News &  Resources

History in the Making: COVID-19 Vaccine Update, Vaccine Q&A, and More

photo of a box of syringes

History is about to be made and we all have a front row seat at Sequoia Living!

I am sure you have heard the encouraging news that the Pfizer-BioNTech COVID-19 vaccine has been given emergency use authorization (EUA) by the U.S Food and Drug Administration (FDA) and is being distributed to states to be administered. Moderna’s COVID-19 vaccine is also likely on track for FDA approval this week.

The Centers for Disease Control and Prevention have given Long Term Care communities and healthcare staff top priority to receive the COVID-19 vaccines. This vaccine will be another powerful line of defense against the spread of COVID-19 in addition to our current Sequoia Standards for infection control.

Staff members at The Tamalpais, our continuing care retirement community in Marin County, are scheduled to receive the COVID-19 vaccine on Thursday, December 17. We will be sure to update you as soon as we learn when the vaccine will be distributed at other Sequoia Living communities. We are working closely with local public health departments and state agencies, who determine who will receive the vaccine and when the vaccine will be given.

Some of you may have questions about the vaccine. This memo is the first in a series of communications that respond to some of the most frequently asked COVID-19 vaccine questions.

Q. How do we know that the vaccines are safe since they have been developed so quickly?
A: Safety is the most important requirement for the COVID-19 vaccines and is assessed in trials by independent experts. Although the COVID-19 vaccines were developed quickly as part of the Emergency Use Authorization, no safety steps were skipped. COVID-19 vaccine development happened so quickly because it was a global effort of the world’s leading scientists with nearly unlimited resources, and a large pool of diverse adult trial participants.

The FDA advises a minimum of 3,000 participants in a trial of a vaccine to assess its safety. For the COVID-19 phase 3 trials there have been 30,000 to 50,000 participants rather than just 3,000. This gives scientists a robust amount of data to rely on when assessing the safety of potential COVID-19 vaccines. The FDA also requires 8 weeks of safety monitoring.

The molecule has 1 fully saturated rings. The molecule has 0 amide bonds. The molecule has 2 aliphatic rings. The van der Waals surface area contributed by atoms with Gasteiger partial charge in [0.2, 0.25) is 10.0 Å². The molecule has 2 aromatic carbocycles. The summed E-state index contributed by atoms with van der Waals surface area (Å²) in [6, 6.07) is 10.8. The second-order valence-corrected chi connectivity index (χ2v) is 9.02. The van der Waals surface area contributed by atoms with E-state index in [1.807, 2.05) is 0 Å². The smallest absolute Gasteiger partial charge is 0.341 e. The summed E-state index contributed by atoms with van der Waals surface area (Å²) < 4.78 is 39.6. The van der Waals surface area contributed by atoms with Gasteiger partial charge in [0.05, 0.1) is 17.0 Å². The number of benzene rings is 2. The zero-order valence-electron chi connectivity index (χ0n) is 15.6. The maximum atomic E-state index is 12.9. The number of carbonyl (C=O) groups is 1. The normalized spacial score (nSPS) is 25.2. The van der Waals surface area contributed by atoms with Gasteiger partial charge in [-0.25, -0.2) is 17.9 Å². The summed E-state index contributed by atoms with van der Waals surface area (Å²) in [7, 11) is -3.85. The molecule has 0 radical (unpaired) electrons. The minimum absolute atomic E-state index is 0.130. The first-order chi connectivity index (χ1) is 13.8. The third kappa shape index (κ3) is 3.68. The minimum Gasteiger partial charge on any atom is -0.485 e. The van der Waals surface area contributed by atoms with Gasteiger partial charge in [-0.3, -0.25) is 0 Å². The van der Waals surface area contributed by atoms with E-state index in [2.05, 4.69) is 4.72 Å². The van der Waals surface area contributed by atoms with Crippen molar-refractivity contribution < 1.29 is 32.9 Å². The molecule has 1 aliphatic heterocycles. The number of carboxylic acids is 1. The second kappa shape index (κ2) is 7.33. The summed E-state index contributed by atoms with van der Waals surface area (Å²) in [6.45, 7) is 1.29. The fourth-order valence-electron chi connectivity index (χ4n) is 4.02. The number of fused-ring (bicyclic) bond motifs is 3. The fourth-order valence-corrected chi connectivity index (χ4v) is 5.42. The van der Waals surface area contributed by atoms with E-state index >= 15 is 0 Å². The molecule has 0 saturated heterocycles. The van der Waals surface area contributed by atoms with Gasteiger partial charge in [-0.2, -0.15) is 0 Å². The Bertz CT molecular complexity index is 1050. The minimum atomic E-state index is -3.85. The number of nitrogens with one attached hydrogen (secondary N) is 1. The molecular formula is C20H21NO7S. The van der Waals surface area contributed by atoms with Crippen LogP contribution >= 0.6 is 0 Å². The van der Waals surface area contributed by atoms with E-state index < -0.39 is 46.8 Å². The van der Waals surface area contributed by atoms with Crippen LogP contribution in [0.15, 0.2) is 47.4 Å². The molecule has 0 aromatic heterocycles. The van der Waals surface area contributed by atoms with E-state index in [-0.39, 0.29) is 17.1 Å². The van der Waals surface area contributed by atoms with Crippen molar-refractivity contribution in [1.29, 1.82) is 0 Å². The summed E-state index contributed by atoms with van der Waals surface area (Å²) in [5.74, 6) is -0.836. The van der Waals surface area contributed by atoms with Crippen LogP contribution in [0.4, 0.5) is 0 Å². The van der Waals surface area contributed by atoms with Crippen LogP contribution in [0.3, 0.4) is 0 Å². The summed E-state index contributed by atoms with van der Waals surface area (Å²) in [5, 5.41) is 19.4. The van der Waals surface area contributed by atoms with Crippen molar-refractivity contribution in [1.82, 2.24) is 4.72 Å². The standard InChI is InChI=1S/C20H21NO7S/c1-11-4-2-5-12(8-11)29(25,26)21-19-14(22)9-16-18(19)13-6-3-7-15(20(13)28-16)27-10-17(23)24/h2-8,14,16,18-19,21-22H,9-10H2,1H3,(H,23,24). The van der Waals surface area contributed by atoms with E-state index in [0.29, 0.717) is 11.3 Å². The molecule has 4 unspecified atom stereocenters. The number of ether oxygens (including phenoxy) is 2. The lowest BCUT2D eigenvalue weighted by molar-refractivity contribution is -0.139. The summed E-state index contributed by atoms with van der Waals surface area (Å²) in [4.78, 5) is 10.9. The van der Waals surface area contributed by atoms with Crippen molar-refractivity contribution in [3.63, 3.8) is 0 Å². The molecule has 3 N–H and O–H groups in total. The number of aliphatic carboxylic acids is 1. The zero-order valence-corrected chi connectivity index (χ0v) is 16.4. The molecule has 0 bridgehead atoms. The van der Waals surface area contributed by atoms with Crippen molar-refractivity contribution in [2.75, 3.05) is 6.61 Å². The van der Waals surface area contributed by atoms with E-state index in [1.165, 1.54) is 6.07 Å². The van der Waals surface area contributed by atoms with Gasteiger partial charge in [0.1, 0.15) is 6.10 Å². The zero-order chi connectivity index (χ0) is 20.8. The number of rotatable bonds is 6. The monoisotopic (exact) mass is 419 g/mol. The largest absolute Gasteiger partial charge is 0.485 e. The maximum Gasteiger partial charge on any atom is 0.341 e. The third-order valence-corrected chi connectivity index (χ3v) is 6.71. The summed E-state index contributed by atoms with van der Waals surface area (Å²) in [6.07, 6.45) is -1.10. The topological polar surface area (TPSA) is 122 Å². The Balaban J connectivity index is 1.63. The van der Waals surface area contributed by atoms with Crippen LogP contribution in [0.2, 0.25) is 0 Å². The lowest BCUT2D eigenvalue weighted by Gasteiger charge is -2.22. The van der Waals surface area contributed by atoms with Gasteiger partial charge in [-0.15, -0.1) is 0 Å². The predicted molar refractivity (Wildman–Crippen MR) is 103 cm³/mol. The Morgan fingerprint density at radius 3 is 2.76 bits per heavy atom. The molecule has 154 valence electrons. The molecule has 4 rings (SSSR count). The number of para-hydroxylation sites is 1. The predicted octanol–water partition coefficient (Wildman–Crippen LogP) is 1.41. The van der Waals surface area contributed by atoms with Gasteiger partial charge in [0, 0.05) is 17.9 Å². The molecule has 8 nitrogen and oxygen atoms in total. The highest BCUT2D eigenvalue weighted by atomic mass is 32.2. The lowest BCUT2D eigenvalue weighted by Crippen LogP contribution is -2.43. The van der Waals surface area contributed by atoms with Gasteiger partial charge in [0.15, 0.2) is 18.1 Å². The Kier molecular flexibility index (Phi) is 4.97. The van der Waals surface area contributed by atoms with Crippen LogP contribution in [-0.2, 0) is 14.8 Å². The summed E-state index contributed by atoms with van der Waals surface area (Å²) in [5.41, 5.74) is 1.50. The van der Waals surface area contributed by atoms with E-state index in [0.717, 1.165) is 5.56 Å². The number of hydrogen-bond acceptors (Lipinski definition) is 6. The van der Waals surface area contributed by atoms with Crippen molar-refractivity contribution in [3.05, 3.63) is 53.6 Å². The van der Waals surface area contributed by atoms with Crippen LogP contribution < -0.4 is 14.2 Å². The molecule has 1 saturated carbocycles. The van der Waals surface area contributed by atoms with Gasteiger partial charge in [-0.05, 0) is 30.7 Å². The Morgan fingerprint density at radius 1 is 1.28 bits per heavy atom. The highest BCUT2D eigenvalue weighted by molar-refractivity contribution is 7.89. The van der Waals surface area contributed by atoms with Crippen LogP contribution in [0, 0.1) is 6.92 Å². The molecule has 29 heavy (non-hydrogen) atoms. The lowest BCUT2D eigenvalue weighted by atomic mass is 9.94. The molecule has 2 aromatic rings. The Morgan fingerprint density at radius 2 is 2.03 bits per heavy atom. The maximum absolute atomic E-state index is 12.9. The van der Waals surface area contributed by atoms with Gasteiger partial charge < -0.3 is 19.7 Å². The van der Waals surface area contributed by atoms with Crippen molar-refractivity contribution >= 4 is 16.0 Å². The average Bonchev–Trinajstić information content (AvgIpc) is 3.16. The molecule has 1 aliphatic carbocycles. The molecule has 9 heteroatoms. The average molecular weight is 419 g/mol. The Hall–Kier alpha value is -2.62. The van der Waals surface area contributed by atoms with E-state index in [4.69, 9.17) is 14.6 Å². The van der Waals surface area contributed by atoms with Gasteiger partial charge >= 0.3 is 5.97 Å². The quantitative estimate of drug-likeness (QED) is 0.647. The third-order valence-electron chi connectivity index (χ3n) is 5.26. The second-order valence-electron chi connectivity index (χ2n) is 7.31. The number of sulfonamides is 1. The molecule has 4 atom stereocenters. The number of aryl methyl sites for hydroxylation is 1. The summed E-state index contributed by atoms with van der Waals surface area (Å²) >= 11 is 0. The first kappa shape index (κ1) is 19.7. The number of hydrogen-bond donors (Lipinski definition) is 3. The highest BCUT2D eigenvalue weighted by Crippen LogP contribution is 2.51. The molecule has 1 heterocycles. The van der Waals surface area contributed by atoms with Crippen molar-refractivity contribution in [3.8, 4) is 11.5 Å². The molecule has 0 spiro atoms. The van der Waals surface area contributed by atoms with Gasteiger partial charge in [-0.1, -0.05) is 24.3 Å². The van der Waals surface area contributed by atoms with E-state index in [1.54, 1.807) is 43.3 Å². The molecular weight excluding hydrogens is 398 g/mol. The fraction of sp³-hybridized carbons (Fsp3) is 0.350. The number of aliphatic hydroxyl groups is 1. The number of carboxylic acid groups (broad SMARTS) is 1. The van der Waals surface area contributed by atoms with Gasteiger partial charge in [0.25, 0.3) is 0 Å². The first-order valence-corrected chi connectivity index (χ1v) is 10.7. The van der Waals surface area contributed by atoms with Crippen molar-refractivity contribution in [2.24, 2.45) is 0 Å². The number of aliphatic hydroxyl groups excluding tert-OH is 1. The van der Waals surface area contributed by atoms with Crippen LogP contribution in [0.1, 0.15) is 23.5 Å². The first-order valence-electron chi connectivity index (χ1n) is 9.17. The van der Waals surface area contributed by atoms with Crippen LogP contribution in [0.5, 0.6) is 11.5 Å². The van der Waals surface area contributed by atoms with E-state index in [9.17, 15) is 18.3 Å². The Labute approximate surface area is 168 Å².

Q: Could the vaccine give me COVID-19?
A: No. The COVID-19 vaccine cannot give you a COVID-19 infection. The vaccine is not made from a live virus. The vaccine works by helping your body create antibodies to fight off the virus. Feeling discomfort after getting the vaccine means that the vaccine is doing its job and your body is making antibodies.

Q: What side effects do the vaccines have?
A: Participants in clinical trials reported experiencing short-term side effects after being vaccinated, with more pronounced discomfort after the second dose. These possible side effects are normal and common, and include headache, muscle pains, fatigue, chills, fever, and pain at the injection site.

Q: How many doses of the vaccine will I need?
A: Most of the COVID-19 vaccines require two separate doses given about three or four weeks apart, depending on the vaccine. You must get the second dose to be protected.

Q. When and for how long will I be protected if I get the vaccine?
A. Protection occurs about two weeks after the second dose. Before that time, you could still contract the actual COVID-19 virus. We will most likely not know how long the vaccine will be protective once we receive it. We will know more as more time passes in the current research.

Q: Will I still need to wear a mask and social distance after I get the vaccine?
A: Yes. As with other vaccines, a very large number of people in the community will need to get vaccinated before transmission drops enough to stop the use of masks and social distancing.

Q: Where can I learn more about COVID-19 and the vaccine?
A: It’s important to get vaccine information from reputable sources, such as the website, local and state departments of public health, or your personal doctor. Unfortunately, there is quite a bit of misinformation about COVID-19 being shared on Facebook, Instagram, and other social media.

Helpful links about the COVID-19 vaccine:

CDC: COVID Conversations: Answering Patients’ Questions 

CDC: Frequently Asked Questions About COVID-19 Vaccinations

It is an honor for Sequoia Living communities to be among the first to have access to this historic vaccine. Although much work remains to be done to fully halt the spread of the virus, this vaccine represents a hopeful light at the end of the tunnel. I am grateful to all Sequoia Superheroes—residents, customers, and staff—for doing a tremendous job keeping our communities safe and healthy during this time.

More information and updates are to come. Stay safe and stay Sequoia Strong!

Sara McVey

Sara McVey
President & CEO